what linguists call u-fronting, where the sound in a word like “do” gets pronounced as “dew”

    I’m puzzled as to what Shousterman means by that.

    I realize that dew is pronounced by some people with a yod, while do is not. But not for all of us. Plus I don’t see that adding a yod would fit the label “u-fronting”.

    Reading the actual article I get a description of u-fronting, but also “ooh” called a u sound. Uh, no. Ooo is a u sound, oooh is an O sound, and even matches the letter name. I think IPA would be much clearer.

    And I’m still wondering about the dew/do distinction.

    • I think it’s just an attempt to describe oo-fronting (or u-fronting, or however one wants to describe it). “Dew” is probably just an impressionistic way of suggesting this.

      • gaelsano says:

        I have a different vowel for the two.

        RP uses the same vowel, but uses yod after t/d/n (sometimes s and l), while GenAm typically uses the same vowel also for both, too, but drops the yod.

        I pronounce “ewe” and “you” differently though I have no “yod” in Tuesday. To me “you” is Yod + GOOSE vowel and “ewe” is the long U sound.

        To me the “u” in muse and the “u” in dune are the same, but the version with the yod is an allophonic variant.

        /ʉ/ = [ʉ~i̯ʉ~jʉ]
        I use the (i̯)ʉ as a representation in my head. A non-syllabic [i̯] is nearly the same as [j] and to me it’s part of the vowel.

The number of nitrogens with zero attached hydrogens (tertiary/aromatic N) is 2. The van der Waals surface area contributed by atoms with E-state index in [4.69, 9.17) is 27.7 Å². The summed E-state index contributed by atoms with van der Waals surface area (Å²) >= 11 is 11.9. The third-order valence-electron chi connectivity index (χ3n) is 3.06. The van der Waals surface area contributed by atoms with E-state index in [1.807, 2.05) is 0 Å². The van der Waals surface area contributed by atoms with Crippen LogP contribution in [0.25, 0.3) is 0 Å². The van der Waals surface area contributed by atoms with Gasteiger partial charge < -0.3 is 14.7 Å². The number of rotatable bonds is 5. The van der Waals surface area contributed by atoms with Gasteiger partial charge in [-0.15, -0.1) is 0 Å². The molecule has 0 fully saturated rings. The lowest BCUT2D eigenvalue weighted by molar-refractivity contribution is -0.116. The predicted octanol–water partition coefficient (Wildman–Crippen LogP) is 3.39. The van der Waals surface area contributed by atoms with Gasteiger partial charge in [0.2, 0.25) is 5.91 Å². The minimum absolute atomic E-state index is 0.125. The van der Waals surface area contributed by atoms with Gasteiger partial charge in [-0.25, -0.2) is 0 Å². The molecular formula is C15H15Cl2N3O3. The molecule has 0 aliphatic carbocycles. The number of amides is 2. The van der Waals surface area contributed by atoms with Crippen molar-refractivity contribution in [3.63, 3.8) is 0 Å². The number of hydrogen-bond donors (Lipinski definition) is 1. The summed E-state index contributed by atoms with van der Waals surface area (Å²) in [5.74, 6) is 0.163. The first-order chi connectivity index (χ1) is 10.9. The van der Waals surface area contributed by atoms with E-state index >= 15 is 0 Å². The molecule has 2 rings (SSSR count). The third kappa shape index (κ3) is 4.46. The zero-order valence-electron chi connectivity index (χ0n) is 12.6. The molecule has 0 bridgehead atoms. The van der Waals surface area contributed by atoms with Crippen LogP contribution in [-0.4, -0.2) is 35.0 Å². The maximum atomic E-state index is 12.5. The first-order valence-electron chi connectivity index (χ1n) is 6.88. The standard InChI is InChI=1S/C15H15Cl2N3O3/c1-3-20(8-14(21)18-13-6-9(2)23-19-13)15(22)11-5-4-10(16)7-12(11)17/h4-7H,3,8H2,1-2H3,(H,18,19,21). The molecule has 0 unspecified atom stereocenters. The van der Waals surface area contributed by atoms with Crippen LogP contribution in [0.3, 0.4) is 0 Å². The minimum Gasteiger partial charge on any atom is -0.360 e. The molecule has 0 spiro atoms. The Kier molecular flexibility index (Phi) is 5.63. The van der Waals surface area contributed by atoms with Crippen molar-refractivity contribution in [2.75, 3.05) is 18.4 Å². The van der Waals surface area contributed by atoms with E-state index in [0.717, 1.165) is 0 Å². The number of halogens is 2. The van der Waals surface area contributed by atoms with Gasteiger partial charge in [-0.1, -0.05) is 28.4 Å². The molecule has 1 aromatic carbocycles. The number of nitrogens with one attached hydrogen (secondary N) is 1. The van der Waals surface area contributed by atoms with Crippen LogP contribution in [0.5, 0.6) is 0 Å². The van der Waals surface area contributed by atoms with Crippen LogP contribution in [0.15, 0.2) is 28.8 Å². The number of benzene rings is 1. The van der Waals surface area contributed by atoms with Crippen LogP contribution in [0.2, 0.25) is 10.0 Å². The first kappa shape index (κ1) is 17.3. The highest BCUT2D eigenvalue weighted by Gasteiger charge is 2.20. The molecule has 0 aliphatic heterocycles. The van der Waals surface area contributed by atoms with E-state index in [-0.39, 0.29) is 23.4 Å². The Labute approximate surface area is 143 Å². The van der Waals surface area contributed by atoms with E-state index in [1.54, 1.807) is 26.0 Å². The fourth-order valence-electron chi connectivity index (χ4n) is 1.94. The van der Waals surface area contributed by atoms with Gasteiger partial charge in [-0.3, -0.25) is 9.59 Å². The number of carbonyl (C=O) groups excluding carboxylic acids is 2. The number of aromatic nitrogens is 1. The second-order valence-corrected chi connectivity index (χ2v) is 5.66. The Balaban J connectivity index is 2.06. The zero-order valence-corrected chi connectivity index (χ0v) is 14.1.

ewe /ʉ/ [i̯ʉ~jʉ]
        dew /dʉ/ [dʉ]

        you /yu/ [yu]
        goose /gus/ [gus]

        This isn’t that odd for some Americans. They may not notice it, but they do it. For example, the very author of that article.

        I know this because if I slip in fast speech or a tongue twister while talking to people from my area in New York (State!) it sounds really off.

        I normally say as [spun] and [tɪʃʉ]. If someone says [spun] and [tɪʃu] I don’t flinch though I notice it. Yet if I accidentally said [spʉn] and [tɪʃu] my peers raised an eyebrow.

        I think lexically ALL Americans “remember” these vowels as distinct.

        Hence, Britons sometimes merge “tense U + R” and “GOOSE + R” with “THOUGHT/NORTH/FORCE (GOAT + R)” while Americans merge “GOOSE + R” with “FORCE” and merge “tense U + R” with “NURSE”.

        Br: sure = shaw; poor = pore
        Am: sure = sher; poor = pore

        In fact, when I was young I didn’t understand “4” as an abbreviation for “for” nor “U” for “you” because I had all of those slightly distinct. I wasn’t aware of the distinction nor did I have much in the way of expressing this via explanation, but I noticed later in life I reliably used one variant with every word spelled “u” and one variant with every word spelled “oo” and realized they were in fact distinct phonemes. I never thought of them as distinct in the same way of DRESS versus TRAP but if I never interchange the two they must be phonemes.

        Also strange I have a partial COT/CAUGHT merger. COT and CAUGHT are merged though “god” and “laud” don’t rhyme. Again, I never really thought of them as distinct (and my THOUGHT vowel is quite far from NORTH…dictionary pronunciations using the same vowel for both baffled me) yet I never freely mixed them. For some reason though certain words that should have gotten the THOUGHT vowel got the LOT vowel.

        • Peter S. says: